Pugs can no longer be considered a typical dog from a health perspective, a new study has said.
Experts are now advising people not to buy the flat-faced dogs until there is an improvement in their health and their body shape becomes less extreme.Research from the Royal Veterinary College (RVC) revealed the health of pugs in the UK is now substantially different and largely worse than other breeds.
Until now the full scale of the pug health crisis has not been fully understood. They are almost twice as likely to experience one or more disorders compared with other dogs.
Their body shape and flat face, seen as ‘cute’ by pug fans, has seen them increase in popularity, with a five-fold increase in Kennel Club registrations from 2005 to 2017.
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But there is growing concern over the health issues stemming from their beloved characteristics, including their bulging eyes, wrinkled skin and tendency towards obesity.
The researchers said a dog’s health should be prioritised over people’s desire to own one, as they called for urgent action to help pugs out.Associate professor Dr Dan O’Neill said: ‘Although hugely popular as pets, we now know that several severe health issues are linked to the extreme body shape of pugs that many humans find so cute.
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‘It is time now that we focus on the health of the dog rather than the whims of the owner when we are choosing what type of dog to own.’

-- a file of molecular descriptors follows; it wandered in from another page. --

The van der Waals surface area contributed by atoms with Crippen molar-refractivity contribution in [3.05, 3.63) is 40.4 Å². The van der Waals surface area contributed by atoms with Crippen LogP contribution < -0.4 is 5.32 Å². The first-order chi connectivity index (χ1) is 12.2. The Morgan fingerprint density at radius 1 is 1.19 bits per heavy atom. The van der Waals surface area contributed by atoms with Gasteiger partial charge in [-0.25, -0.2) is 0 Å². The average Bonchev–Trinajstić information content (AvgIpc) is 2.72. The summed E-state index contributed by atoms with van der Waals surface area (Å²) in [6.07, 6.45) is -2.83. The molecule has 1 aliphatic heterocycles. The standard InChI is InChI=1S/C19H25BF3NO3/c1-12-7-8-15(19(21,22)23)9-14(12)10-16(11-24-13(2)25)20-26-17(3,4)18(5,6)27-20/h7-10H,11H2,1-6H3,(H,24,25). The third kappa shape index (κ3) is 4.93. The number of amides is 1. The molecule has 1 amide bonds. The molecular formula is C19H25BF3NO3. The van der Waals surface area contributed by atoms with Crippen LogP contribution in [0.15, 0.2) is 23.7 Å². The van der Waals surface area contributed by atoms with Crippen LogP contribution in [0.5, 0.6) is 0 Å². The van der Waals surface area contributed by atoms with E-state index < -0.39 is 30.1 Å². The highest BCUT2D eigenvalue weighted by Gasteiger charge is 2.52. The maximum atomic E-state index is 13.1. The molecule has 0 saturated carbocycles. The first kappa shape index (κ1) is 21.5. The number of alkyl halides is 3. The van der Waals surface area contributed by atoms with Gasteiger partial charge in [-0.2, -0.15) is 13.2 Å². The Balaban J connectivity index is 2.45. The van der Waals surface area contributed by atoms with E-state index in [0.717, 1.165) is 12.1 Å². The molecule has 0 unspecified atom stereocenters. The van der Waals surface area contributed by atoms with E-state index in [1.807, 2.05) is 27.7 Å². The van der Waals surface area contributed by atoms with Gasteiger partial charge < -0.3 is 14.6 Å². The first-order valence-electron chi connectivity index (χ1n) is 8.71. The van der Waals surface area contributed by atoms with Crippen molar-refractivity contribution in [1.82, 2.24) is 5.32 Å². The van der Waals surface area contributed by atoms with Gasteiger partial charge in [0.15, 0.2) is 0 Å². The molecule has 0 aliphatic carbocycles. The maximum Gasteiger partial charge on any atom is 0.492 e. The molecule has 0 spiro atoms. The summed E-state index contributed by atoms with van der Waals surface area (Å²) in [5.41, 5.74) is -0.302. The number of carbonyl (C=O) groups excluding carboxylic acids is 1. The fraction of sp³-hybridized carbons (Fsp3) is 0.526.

The study, led by the RVC’s VetCompass programme, compared the health of random samples of 4,308 pugs and 21,835 non-pugs.Brachycephalic obstructive airway syndrome (BOAS) was the disorder with the highest risk in pugs, with the breed almost 54 times more likely to have the condition.
This reflects the common respiratory difficulties experienced by flat-faced (brachycephalic) breeds due to their face shape.
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Pugs were also at higher risk of many other conditions compared to non-pugs, including narrowed nostrils, skinfold infections and obesity.
But they did have reduced risk of some conditions, including heart murmur, aggression and wounds.Bill Lambert, from The Kennel Club, said: ‘Sadly, certain exaggerations that can cause health issues are often perceived as ‘cute’ or ‘normal’ for the breed and, worryingly, desirable by pet owners too.’ Justine Shotton, British Veterinary Association (BVA) president, said: ‘These statistics are shocking but, sadly, they will not be surprising to our members.
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‘Vet teams see pugs with these distressing health problems – from breathing difficulties to eye ulcers and painful spine abnormalities – in veterinary practices across the UK on a daily basis.’
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